“It actually works, much to my surprise,” Collins said. “All these teachers said, ‘It changed how I teach. It changed my students’ whole idea of what poetry was. They like it.’ They ask, ‘Where’s the poem for the day?’ They remind the teacher, ‘Give us one of those poems.’”

Collections such as Picnic, Lightning, Sailing Around the Room, The Trouble With Poetry and Ballistics make Collins the most-read poet today. He’s transcended the niche of hard-core poetry readers, in largecollins2 part thanks to three events: appearances on NPR and A Prairie Home Companion, followed by his appointment as the Poet Laureate of the United States.

“That was kind of a booster rocket on this whole thing,” he says.” All these things oddly fell into place. Believe me, world poetry domination was not my objective here!”

Collins’ humorous take on the world – including himself – has added to the persona of Poetry 180. Not only does he give poetry a sense of present-day coolness, but he’s also one of those very cool people you love to hang around with as they pass through their 70s, dispensing wisdom and great humor, often in the same sentence. His poems convey the same feeling, finding extraordinary perceptions in ordinary moments, yet coming across with a simplicity that draws people in for what has become an enduring relationship with his words.

Which is exactly why he created Poetry 180 – to keep kids coming back for more, for the rest of their lives.

(You can read a full-length interview and profile on Billy Collins in The Hummingbird Review, which will be on sale in April.)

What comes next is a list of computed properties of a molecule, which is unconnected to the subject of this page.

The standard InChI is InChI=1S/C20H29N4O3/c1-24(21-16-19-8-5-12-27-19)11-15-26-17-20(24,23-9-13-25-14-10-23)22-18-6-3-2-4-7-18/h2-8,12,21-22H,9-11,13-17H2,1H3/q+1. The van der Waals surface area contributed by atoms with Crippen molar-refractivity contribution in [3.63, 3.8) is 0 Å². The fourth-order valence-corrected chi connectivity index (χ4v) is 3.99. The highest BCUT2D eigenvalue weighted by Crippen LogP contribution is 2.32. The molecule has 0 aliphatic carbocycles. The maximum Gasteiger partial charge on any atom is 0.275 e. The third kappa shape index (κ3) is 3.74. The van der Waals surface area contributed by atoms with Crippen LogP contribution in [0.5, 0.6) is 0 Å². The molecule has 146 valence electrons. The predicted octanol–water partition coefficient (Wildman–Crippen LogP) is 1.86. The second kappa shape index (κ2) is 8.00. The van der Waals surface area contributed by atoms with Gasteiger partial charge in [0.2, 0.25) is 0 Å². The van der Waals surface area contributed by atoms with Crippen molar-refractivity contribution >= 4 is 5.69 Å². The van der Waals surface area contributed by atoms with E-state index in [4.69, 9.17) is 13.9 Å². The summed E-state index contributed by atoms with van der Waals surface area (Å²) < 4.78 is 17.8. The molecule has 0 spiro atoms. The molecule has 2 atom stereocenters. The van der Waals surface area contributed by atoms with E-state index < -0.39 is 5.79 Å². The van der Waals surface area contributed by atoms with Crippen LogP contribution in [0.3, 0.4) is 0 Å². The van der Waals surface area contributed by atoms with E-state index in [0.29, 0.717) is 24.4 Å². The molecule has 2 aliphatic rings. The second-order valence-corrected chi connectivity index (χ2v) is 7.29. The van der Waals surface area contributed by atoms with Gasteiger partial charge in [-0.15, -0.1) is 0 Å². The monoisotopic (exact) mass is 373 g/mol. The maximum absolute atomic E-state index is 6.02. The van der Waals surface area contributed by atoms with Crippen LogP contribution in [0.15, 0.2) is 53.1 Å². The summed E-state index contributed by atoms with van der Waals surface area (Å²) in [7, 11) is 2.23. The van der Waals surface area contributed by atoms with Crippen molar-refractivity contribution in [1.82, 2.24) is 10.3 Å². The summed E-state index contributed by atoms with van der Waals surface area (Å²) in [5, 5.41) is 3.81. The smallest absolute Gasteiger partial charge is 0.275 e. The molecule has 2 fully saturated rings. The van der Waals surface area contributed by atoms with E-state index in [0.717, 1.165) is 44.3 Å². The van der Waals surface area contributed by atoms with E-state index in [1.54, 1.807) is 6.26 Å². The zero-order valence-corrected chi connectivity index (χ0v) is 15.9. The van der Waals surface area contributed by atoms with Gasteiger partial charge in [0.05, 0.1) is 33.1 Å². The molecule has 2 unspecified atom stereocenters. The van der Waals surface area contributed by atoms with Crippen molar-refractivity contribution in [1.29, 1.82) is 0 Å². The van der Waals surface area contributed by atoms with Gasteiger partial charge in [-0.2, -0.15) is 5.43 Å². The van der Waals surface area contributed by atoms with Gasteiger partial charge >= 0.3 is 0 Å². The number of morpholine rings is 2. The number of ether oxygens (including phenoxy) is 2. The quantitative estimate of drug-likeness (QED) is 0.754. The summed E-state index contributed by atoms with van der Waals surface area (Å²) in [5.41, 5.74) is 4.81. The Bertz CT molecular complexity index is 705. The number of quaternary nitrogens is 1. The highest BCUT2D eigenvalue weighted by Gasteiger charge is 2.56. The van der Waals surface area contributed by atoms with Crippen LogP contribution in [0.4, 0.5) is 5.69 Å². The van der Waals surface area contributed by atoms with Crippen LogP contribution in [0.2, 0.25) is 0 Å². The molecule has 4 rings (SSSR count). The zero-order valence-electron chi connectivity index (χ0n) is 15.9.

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Feasting on Words: Billy Collins, Southern California Writers Conference, and New Books in the Making

A few odds and ends while feeling very inspired and energized by the past ten days, which have included a wonderful Southern California Writers Conference, starting to put together what will be a smashing Spring 2013 issue of The Hummingbird Review, watching editing clients get one deal and opportunity after another, and Tuesday night’s superb event with Billy Collins, the former Poet Laureate of the United States…

The Billy Collins program at Point Loma Nazarene University was truly special. Billy has drawn hundreds of thousands of otherwise non-poetry fans into the world of poetry through his easily accessible, humorous, poignant and endearing takes on life’s otherwise ordinary moments. On Tuesday night before a standing room-only crowd of more than 400 at Crill Hall, he read 17 poems spanning his career (10 collections, plus several anthologies), including a couple from his latest, Aimless Love: New and Selected Poems 2003-2013, which will be released October 22. He also sat with PLNU journalism faculty member and Writer’s Symposium coordinator Dean Nelson, himself the author of a dozen books, for an excellent hour-long discussion.

One of Billy’s many funny lines? Check out this succinct take on science fiction: “There are only two directions for all of science fiction: We’re going there, or they’re coming here.” Priceless.

Discussing poetry with former Poet Laureate of the U.S. Billy Collins (photo by Martha Halda)

Discussing poetry with former Poet Laureate of the U.S. Billy Collins (photo by Martha Halda)

A couple hours earlier, I interviewed Billy at his bayside Shelter Island hotel for The Hummingbird Review. It was fun, lively, full of wisdom and humor – typical of Billy’s take on the world. We had a wonderful discussion about his poetics and vast contributions, a part of which I will share in this blog on Friday. For the rest, you’ll have to pick up The Hummingbird Review.